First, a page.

In India, cyber laws are contained in the Information Technology Act, 2000 ("IT
Act") which came into force on October 17, 2000. The main purpose of the Act
is to provide legal recognition to electronic commerce and to acilitate filing of
electronic records with the Government.
The following Act, Rules and Regulations are covered under cyber laws:
1. Information Technology Act, 2000
2. Information Technology (Certifying Authorities) Rules, 2000
3. Information Technology (Security Procedure) Rules, 2004
4. Information Technology (Certifying Authority) Regulations, 2001
Need for cyber law in India
Firstly, India has an extremely detailed and well-defined legal system in place.
Numerous laws have been nacted and implemented and the foremost amongst
them is The Constitution of India. We have inter alia, amongst thers, the
Indian Penal Code, the Indian Evidence Act 1872, the Banker's Book Evidence
Act, 1891 and the Reserve Bank of India Act, 1934, the Companies Act, and so
on. However the arrival of Internet signalled the beginning of the rise of new
and complex legal issues. It may be pertinent to mention that all the existing
laws in place in India were enacted way back keeping in mind the relevant
political, social, economic, and cultural scenario of that relevant time. Nobody
then could really visualize about the Internet. Despite the brilliant acumen of
our master draftsmen, the requirements of cyberspace could hardly ever be
anticipated. As such, the coming of the Internet led to the emergence of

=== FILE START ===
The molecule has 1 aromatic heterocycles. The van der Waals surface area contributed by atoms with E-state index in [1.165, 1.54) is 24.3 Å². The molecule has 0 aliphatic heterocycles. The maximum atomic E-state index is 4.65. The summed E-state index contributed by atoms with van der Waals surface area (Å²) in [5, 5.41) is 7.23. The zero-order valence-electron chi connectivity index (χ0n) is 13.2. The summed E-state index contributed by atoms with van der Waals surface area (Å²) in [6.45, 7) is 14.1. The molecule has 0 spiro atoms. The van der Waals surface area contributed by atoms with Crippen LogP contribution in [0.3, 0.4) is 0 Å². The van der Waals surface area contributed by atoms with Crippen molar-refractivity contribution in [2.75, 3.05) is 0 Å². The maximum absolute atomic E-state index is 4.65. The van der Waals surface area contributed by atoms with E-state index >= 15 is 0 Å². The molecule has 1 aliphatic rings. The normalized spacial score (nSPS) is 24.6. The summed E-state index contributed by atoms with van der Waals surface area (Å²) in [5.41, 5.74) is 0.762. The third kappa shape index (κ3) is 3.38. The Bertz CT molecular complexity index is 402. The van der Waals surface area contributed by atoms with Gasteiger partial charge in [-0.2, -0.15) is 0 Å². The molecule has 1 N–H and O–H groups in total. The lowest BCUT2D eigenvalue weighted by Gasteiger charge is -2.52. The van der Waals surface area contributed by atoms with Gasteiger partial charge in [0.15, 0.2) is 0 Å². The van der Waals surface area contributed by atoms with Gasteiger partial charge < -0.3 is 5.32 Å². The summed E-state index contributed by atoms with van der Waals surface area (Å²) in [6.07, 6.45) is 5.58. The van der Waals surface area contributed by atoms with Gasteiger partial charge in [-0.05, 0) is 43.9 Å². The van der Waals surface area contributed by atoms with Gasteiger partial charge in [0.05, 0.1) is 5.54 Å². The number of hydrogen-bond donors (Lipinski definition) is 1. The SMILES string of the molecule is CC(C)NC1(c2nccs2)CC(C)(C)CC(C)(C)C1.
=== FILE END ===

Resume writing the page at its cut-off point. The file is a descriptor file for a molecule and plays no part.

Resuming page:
numerous ticklish legal issues and problems which necessitated the enactment
of Cyber laws.
Secondly, the existing laws of India, even with the most benevolent and liberal interpretation, could not be interpreted in the light of the emerging cyberspace, to include all aspects relating to different activities in cyberspace. In fact, the practical experience and the wisdom of judgment found that it shall not be without major perils and pitfalls, if the existing laws were to be interpreted in the scenario of emerging cyberspace, without enacting new cyber laws. Hence, the need for enactment of relevant cyber laws.
Thirdly, none of the existing laws gave any legal validity or sanction to the activities in Cyberspace. For example, the Net is used by a large majority of users for email. Yet till today, email is not "legal" in our country. There is no law in the country, which gives legal validity, and sanction to email. Courts and judiciary in our country have been reluctant to grant judicial recognition to the legality of email in the absence of any specific law having been enacted by the Parliament. As such the need has arisen for Cyber law.
Fourthly, Internet requires an enabling and supportive legal infrastructure in tune with the times. This legal infrastructure can only be given by the enactment of the relevant Cyber laws as the traditional laws have failed to
grant the same. E-commerce, the biggest future of Internet, can only be possible if necessary legal infrastructure compliments the same to enable its vibrant growth.
All these and other varied considerations created a conducive atmosphere for the need for enacting relevant cyber laws in India.